Look at someone like Kron Gracie. The son of Rickson Gracie is one of the elite grapplers on the planet, but even his transition into MMA has been slow and careful, with him facing what are more or less hand-picked gimmie opponents that Japanese fans tolerate. The UFC doesn’t have those guys, not unless they want to make it look like they’re gifting Punk a win but what’s the point of that? Punk wouldn’t want it and the fans would see right through it.
More than anything, Punk has to fight before time runs out. Ideally, he’d need more time to train – all fighters do. I wouldn’t worry about whether it affects his drawing power as on a recent episode of WWE Raw fans were still chanting his name. But another two years places Punk near 40 and there’s much bigger difference in physical skill between 37 and 40 than there is 27 and 30. Simply: Punk cannot afford to wait much longer. Whatever gains he’ll make in technique will be at the sacrifice of his physical skills.
CM Punk UFC Debut Fight AT UFC 200
Which leads us to UFC 200. With UFC 100 still standing as the biggest PPV in the sport’s history, odds are UFC 200 is being looked at with similar expectations. Rumors of Ronda Rousey vs Holly Holm 2, a Conor McGregor fight, Jon Jones, GSP returning, you name it and if it’s possible, the UFC will probably try to line it up for that July. If you thought UFC 194 was big, UFC 200 should make it look like a Fight Pass card.
And, yes, Punk makes UFC 200 all that much bigger. It draws in eyeballs from a different source. If Rousey fights, attracting more women than normal, a major male star (Jones, McGregor) fights, bringing in the regular UFC fans, and Punk fights, adding the casual pro wrestling fan who will no doubt be curious as hell, UFC 200 quickly becomes a cultural moment.
It would give Punk an additional 6 months of training, which is good, but more than that: it makes it happen. 2 years of training, a year and a half of it specialized at one of the best gyms on earth, with some of the top trainers today, and Punk will be “ready.” As he’s trading age for experience, there is a sweet spot where Punk’s time will be maximized and this July just might be it.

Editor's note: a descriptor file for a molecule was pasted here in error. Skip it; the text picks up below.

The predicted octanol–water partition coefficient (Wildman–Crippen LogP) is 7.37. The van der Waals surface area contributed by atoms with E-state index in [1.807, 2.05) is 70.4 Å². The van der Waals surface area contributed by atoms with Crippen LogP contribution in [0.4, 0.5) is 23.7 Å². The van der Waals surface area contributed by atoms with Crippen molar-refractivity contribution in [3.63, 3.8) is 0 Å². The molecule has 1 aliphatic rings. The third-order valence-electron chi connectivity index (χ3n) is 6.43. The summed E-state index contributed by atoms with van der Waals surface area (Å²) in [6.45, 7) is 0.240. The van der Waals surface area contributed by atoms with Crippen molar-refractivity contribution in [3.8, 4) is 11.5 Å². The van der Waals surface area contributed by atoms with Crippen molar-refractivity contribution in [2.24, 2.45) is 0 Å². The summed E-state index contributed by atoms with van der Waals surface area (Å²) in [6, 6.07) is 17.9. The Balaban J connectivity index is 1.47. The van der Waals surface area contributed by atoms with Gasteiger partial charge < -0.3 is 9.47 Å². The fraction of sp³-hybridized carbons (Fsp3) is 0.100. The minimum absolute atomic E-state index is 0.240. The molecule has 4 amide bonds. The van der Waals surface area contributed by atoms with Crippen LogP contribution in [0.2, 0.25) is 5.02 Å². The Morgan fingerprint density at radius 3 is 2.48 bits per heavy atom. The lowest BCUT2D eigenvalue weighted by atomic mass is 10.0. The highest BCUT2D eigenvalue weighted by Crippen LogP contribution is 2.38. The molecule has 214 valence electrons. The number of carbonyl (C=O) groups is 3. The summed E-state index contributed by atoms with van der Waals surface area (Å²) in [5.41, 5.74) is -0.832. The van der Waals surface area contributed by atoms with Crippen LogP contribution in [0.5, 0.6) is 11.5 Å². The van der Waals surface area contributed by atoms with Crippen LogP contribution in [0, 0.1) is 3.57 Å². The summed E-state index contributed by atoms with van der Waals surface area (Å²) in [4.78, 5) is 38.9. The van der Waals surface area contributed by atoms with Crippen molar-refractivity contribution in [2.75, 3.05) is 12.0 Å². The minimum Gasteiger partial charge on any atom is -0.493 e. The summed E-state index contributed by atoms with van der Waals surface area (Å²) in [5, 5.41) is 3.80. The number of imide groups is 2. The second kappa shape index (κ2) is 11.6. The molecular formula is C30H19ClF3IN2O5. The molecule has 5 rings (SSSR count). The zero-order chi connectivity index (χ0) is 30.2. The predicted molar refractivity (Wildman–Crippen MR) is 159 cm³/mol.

Taking Punk at his word, this isn’t for publicity, he’s truly dedicated to training, and I’d guess would be content to fight on a small show, so long as he gets to prove to himself that he’s truly given it his all. UFC 200 would intimidate a lot of people for an MMA debut, but Punk is someone whose been there and done that. A guy who regularly wrestled at Wrestlemania in front of 50,000+ people won’t be overwhelmed by “the moment.” He might get first fight jitters, but those would happen at UFC 200 or “Bob’s Barn Fights 56.”
Besides, the worst case scenario is he loses. Oh well. If you’re the UFC, you know the odds are he’ll never be a championship level contender (and you’re not even sure he’s going to fight more than once), so you’ll have maximized his value, and if you’re Punk: that’s life. If he’s beaten, he can just keep on training and fight again. The UFC will probably have him back for another go, and if they won’t, Bellator will, and if Bellator won’t, then I assure you there are any number of regional promotions that’ll give him a fight.
And anyways, losing would be the ultimate proof he is a fighter because everyone eventually loses in MMA. Why should Punk be any different?
UPDATE! Punk had been scheduled, tentatively, for UFC 199 but injury put that on hold. The injury was minor and thus CM Punk fighting at UFC 200 should be a go. With Mickey Gall having been named the opponent, Punk vs. Gall is all the more likely to transpire at one of the biggest UFC events of all time.